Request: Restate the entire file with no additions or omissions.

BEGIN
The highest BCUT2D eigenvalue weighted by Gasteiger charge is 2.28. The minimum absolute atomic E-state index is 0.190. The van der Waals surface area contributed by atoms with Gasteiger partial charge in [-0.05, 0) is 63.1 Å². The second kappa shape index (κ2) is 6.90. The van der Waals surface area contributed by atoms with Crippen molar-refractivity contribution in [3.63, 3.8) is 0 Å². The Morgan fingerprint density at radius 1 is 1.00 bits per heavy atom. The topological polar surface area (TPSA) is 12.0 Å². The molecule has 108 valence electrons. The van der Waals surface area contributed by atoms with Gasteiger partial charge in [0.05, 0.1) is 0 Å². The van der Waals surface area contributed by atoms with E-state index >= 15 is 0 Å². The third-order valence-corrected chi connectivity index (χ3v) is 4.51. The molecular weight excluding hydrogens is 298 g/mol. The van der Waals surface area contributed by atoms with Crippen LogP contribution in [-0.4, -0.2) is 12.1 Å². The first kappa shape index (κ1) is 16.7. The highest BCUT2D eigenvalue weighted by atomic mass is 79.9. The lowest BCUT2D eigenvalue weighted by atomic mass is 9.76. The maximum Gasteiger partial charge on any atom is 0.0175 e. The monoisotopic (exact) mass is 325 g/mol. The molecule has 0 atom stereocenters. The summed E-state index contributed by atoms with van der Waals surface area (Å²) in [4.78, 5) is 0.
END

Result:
The highest BCUT2D eigenvalue weighted by Gasteiger charge is 2.28. The minimum absolute atomic E-state index is 0.190. The van der Waals surface area contributed by atoms with Gasteiger partial charge in [-0.05, 0) is 63.1 Å². The second kappa shape index (κ2) is 6.90. The van der Waals surface area contributed by atoms with Crippen molar-refractivity contribution in [3.63, 3.8) is 0 Å². The Morgan fingerprint density at radius 1 is 1.00 bits per heavy atom. The topological polar surface area (TPSA) is 12.0 Å². The molecule has 108 valence electrons. The van der Waals surface area contributed by atoms with Gasteiger partial charge in [0.05, 0.1) is 0 Å². The van der Waals surface area contributed by atoms with E-state index >= 15 is 0 Å². The third-order valence-corrected chi connectivity index (χ3v) is 4.51. The molecular weight excluding hydrogens is 298 g/mol. The van der Waals surface area contributed by atoms with Crippen LogP contribution in [-0.4, -0.2) is 12.1 Å². The first kappa shape index (κ1) is 16.7. The highest BCUT2D eigenvalue weighted by atomic mass is 79.9. The lowest BCUT2D eigenvalue weighted by atomic mass is 9.76. The maximum Gasteiger partial charge on any atom is 0.0175 e. The monoisotopic (exact) mass is 325 g/mol. The molecule has 0 atom stereocenters. The summed E-state index contributed by atoms with van der Waals surface area (Å²) in [4.78, 5) is 0.